The Importance of Posture and Breath

By Rosemary Palmer

The Posture

Posture cannot be emphasised enough.

It is essential, not just for Tai Chi but for general well-being. If the body is aligned we feel good and vitality increases - why? Lifting the head through the baihui point, located at the crown of the head, raises Shen (spirit) for spiritual and emotional balance. From this point the body is aligned.

We are subject to the natural pull of gravity therefore by sinking the breath and relaxing through the joints; the weight of the body will sink through the legs and feet and connect to the earth. However to achieve this, the body must hang in balance. If the bony weights of the body are not balanced muscles must be used to support and compensate for structural strain. This makes us feel tired and instead of being ready for anything we become fatigued and need rest. Therefore to relieve the tensions on the body it is important to align properly from the baihui through to the yongchuan point (approximately the middle of the sole of the foot).

Breathing also is affected by posture as it is a muscular activity. When we cannot breathe deeply the muscles cannot relax because they are not receiving sufficient oxygen. The muscles also constrict the blood vessels so circulation is affected as well, again giving a feeling of tiredness. The body must be in balance to function properly.

With good posture movement becomes balanced. The body is dynamic, in constant motion, even in sleep. The basis for movement is Yin and Yang Ė the opposing but complimentary forces of nature. When we walk, we walk with a spirally action. When a leg goes forward the opposite arm does likewise. This is natural movement of the body. We donít have to think about it. The spiral comes from the bodyís centre; it is dynamic balance of opposing moving parts. For the body to move comfortably and easily posture must be correct.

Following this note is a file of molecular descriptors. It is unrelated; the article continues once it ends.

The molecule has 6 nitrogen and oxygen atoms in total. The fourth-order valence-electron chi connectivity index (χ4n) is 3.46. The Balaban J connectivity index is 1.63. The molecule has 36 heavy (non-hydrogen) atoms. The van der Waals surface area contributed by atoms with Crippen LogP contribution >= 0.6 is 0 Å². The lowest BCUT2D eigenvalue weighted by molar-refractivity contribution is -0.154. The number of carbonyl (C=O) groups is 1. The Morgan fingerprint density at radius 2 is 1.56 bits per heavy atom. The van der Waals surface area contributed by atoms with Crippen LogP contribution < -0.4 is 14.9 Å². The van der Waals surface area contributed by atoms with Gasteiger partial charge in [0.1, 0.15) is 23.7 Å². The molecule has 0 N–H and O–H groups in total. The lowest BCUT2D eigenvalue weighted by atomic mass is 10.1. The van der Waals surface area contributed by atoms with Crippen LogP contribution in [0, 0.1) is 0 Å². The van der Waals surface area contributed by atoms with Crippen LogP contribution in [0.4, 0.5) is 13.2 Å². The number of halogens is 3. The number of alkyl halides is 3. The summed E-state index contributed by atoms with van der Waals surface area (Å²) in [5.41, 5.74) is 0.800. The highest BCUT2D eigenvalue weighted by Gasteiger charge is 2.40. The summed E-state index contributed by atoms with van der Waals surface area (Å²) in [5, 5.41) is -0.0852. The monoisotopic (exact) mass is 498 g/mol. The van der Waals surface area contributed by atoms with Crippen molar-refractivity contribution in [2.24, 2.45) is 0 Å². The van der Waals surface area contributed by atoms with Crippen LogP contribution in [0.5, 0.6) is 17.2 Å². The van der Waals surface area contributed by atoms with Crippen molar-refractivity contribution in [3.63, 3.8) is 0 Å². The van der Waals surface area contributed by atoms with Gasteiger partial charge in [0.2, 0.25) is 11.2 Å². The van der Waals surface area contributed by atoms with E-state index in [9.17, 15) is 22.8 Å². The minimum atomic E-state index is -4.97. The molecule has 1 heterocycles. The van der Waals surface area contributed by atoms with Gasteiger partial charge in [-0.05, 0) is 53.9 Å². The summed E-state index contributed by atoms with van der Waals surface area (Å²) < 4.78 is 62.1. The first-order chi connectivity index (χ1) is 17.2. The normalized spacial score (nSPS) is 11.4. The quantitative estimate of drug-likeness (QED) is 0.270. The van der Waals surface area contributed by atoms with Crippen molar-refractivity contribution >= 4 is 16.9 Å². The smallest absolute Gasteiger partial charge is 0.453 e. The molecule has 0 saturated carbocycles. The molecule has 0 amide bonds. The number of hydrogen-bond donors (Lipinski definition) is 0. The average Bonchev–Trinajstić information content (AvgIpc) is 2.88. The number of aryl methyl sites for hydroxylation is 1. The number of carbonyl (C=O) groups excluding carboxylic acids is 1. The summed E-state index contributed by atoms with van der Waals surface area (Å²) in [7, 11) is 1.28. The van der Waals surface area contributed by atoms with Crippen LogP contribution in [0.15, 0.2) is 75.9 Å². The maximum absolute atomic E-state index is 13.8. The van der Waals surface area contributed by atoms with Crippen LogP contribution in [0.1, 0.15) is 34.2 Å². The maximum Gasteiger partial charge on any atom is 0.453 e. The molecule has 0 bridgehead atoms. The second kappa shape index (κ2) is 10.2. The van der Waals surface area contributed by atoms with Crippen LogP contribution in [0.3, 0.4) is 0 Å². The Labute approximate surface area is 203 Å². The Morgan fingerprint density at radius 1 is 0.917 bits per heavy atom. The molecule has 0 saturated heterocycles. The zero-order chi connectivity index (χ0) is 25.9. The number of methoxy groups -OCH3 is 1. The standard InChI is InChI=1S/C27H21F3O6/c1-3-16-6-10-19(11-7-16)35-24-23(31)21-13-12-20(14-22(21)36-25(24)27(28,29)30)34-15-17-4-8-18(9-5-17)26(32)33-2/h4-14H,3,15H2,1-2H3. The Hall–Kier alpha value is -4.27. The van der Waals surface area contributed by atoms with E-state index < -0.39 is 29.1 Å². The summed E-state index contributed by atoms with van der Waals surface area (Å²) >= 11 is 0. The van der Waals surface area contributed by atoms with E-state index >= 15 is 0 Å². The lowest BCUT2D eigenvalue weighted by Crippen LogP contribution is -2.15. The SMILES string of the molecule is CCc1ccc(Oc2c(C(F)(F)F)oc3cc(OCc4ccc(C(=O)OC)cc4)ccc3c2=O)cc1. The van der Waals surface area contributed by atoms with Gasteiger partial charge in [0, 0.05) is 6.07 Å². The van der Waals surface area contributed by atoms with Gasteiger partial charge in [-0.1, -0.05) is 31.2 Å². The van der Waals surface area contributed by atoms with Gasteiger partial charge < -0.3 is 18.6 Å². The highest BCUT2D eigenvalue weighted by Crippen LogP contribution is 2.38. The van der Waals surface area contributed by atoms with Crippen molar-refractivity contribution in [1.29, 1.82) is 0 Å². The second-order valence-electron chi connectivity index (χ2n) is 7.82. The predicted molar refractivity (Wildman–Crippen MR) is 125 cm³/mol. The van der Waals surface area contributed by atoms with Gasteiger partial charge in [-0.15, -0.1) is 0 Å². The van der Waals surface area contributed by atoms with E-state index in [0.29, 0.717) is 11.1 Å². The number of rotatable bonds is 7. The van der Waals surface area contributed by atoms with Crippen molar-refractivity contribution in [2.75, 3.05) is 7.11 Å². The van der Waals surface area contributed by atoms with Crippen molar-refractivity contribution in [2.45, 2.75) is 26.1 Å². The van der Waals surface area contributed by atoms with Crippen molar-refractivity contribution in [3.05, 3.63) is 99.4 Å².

The Breath

The breath should be natural, relaxed, continuous and without any force, as to force the breath is unnatural, uncomfortable and can be dangerous. Usually when we begin to learn Tai Chi we have to remember to breath. Often we are concentrating so much we find we hold our breath. According to the Way of the Dao we are but part of nature and when we breathe we inhale the spirit of the universe. So how do we breathe in Tai Chi? The breath should be smooth and circular. By breathing through the nose we reduce the risk of picking up airborne germs and by breathing diaphragmatically we maximise the circulation of blood to the organs. There is no erratic breath as sometimes occurs when breathing out through the mouth. The tongue rests on the upper palate to enhance saliva, which is often referred to as the "golden elixir of immortality" and the Tai Chi form should not commence until your breathing is comfortable and relaxed.

We seek serenity in movement, active outside, calm within, the slower the movements are performed the better, as this is conducive to deeper breathing and enables the intrinsic energy to sink to the dantian.

Remember the Dao is a philosophy of polarities in balance, Yin and Yang, not one of embattled contradiction.


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